Ways to Cut the Cable/Satellite Cord?
December 17, 2015 6:48 AM   Subscribe

I work for a small, community-owned, fiber optic Internet and telephone start-up and we want to provide customers — and potential customers — with options on how to use our services to (legally) watch their favorite programming. Looking to the hive mind for suggestions.

I noticed recently that my AppleTV has a CBS "app" which allows people to watch live programming. Do other networks offer this? Will it matter if someone chooses Roku or AppleTV or ChromeCast, etc? There is Hulu, Netflix, etc, but what other tips can you pass on? Bonus points for live sporting events. Thanks!
posted by terrapin to Computers & Internet (9 answers total) 5 users marked this as a favorite
 
One thing I would definitely look at is Sling TV, which broadcasts a number of cable channels live over the internet, including ESPN.

Also, the major sports leagues in the US all have some kind of streaming service, although I think MLB.tv is the only one that's actually any good.
posted by selfnoise at 6:56 AM on December 17, 2015


Also you might want to look at this recent question for options in terms of streaming boxes.
posted by selfnoise at 6:58 AM on December 17, 2015


I've found that sporting events are frequently the hardest to find for free. The best solution I've found is, ironically, the purchase of an inexpensive HD window mounted antenna.. I pick up most of the local stations over the air so I can often watch local teams on CBS/ABC/NBC.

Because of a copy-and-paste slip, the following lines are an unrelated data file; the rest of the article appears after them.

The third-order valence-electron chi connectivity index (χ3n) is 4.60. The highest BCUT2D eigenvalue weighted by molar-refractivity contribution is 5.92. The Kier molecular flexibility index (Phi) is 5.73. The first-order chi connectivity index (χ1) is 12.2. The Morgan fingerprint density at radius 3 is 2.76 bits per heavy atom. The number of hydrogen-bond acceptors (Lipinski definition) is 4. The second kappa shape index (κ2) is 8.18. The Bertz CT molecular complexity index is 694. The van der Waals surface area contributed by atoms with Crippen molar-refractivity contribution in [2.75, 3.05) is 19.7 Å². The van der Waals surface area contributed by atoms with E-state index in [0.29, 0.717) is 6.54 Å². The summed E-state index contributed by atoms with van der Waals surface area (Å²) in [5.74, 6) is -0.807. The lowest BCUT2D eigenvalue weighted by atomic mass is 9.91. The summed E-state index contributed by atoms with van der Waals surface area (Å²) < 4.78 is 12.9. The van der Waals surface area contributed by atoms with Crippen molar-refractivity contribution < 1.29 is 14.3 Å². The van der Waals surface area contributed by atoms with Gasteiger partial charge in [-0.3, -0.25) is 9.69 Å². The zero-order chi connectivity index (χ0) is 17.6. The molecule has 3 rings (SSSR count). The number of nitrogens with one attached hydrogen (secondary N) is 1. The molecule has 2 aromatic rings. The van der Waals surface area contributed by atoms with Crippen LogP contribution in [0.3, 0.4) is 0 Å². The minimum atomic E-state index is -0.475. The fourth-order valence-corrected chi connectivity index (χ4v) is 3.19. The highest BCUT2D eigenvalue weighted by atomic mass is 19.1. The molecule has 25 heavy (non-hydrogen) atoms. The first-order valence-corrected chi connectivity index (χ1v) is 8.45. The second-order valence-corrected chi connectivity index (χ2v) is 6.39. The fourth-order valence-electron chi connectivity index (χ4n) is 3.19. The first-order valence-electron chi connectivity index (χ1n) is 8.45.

The CBS app you're speaking of requires a subscription to use, $6 per month..but, it's not a bad price for the amount of content.

CW, ABC, NBC all have free streaming, as does PBS.

HBO has a stand alone streaming service.

I found Sling to be expensive for a pretty limited selection of Content, but it did allow me to access ESPN channels.

Amazon Prime streaming is a good buy for only $100 per year cost (plus the side benefit of free shipping which pretty much pays for the service).

I cut the cable about four months ago, life would be good if I could only find a way to watch Jeopardy....
posted by HuronBob at 7:01 AM on December 17, 2015 [1 favorite]


I cut the cable about four months ago, life would be good if I could only find a way to watch Jeopardy....

I have a dumb tv and a cheap desktop computer and through this all things are possible. All you need is a tv tuner.

I use the tv as the monitor for my computer. Plug the tuner into the computer, plug your antenna into the tuner, and you're golden. Windows Media Center comes with a dvr baked in. I can record any broadcast tv, as much as I want, whenever I want, to watch at my leisure while fast forwarding through commercials.

Between this, youtube, and free hulu I can see almost all the TV I'm interested in. For the rest there are shady streaming sites.
posted by phunniemee at 7:18 AM on December 17, 2015